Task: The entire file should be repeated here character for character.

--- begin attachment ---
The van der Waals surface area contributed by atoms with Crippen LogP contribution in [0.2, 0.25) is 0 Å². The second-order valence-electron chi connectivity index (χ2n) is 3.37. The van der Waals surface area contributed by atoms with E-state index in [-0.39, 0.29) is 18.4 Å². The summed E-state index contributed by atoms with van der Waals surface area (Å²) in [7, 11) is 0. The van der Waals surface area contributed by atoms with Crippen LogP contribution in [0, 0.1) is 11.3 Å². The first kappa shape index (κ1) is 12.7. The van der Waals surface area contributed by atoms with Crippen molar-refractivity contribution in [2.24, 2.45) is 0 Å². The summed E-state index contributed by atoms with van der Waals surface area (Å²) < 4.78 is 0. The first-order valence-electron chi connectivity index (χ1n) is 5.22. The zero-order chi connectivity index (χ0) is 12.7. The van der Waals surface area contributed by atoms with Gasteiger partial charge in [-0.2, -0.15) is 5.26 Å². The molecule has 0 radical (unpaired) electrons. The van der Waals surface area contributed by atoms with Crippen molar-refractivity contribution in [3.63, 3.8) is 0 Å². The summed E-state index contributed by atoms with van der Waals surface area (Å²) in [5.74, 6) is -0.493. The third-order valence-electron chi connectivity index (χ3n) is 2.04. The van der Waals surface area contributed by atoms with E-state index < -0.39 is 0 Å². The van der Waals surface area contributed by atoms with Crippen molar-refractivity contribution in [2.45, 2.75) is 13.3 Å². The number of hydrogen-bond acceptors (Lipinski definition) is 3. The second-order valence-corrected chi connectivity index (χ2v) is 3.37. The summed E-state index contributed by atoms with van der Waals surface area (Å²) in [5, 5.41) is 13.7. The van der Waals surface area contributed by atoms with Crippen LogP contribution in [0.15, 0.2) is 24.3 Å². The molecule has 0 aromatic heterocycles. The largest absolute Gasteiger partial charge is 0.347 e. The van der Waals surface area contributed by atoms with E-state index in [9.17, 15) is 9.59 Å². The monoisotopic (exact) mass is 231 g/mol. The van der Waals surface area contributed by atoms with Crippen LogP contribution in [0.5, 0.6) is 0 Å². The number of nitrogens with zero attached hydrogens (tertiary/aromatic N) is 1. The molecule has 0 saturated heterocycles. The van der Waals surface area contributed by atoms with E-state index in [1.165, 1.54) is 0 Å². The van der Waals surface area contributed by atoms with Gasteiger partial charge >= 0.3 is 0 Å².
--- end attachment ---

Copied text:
The van der Waals surface area contributed by atoms with Crippen LogP contribution in [0.2, 0.25) is 0 Å². The second-order valence-electron chi connectivity index (χ2n) is 3.37. The van der Waals surface area contributed by atoms with E-state index in [-0.39, 0.29) is 18.4 Å². The summed E-state index contributed by atoms with van der Waals surface area (Å²) in [7, 11) is 0. The van der Waals surface area contributed by atoms with Crippen LogP contribution in [0, 0.1) is 11.3 Å². The first kappa shape index (κ1) is 12.7. The van der Waals surface area contributed by atoms with Crippen molar-refractivity contribution in [2.24, 2.45) is 0 Å². The summed E-state index contributed by atoms with van der Waals surface area (Å²) < 4.78 is 0. The first-order valence-electron chi connectivity index (χ1n) is 5.22. The zero-order chi connectivity index (χ0) is 12.7. The van der Waals surface area contributed by atoms with Gasteiger partial charge in [-0.2, -0.15) is 5.26 Å². The molecule has 0 radical (unpaired) electrons. The van der Waals surface area contributed by atoms with Crippen molar-refractivity contribution in [3.63, 3.8) is 0 Å². The summed E-state index contributed by atoms with van der Waals surface area (Å²) in [5.74, 6) is -0.493. The third-order valence-electron chi connectivity index (χ3n) is 2.04. The van der Waals surface area contributed by atoms with E-state index < -0.39 is 0 Å². The van der Waals surface area contributed by atoms with Crippen molar-refractivity contribution in [2.45, 2.75) is 13.3 Å². The number of hydrogen-bond acceptors (Lipinski definition) is 3. The second-order valence-corrected chi connectivity index (χ2v) is 3.37. The summed E-state index contributed by atoms with van der Waals surface area (Å²) in [5, 5.41) is 13.7. The van der Waals surface area contributed by atoms with Crippen LogP contribution in [0.15, 0.2) is 24.3 Å². The molecule has 0 aromatic heterocycles. The largest absolute Gasteiger partial charge is 0.347 e. The van der Waals surface area contributed by atoms with E-state index in [9.17, 15) is 9.59 Å². The monoisotopic (exact) mass is 231 g/mol. The van der Waals surface area contributed by atoms with Crippen LogP contribution in [0.5, 0.6) is 0 Å². The number of nitrogens with zero attached hydrogens (tertiary/aromatic N) is 1. The molecule has 0 saturated heterocycles. The van der Waals surface area contributed by atoms with E-state index in [1.165, 1.54) is 0 Å². The van der Waals surface area contributed by atoms with Gasteiger partial charge >= 0.3 is 0 Å².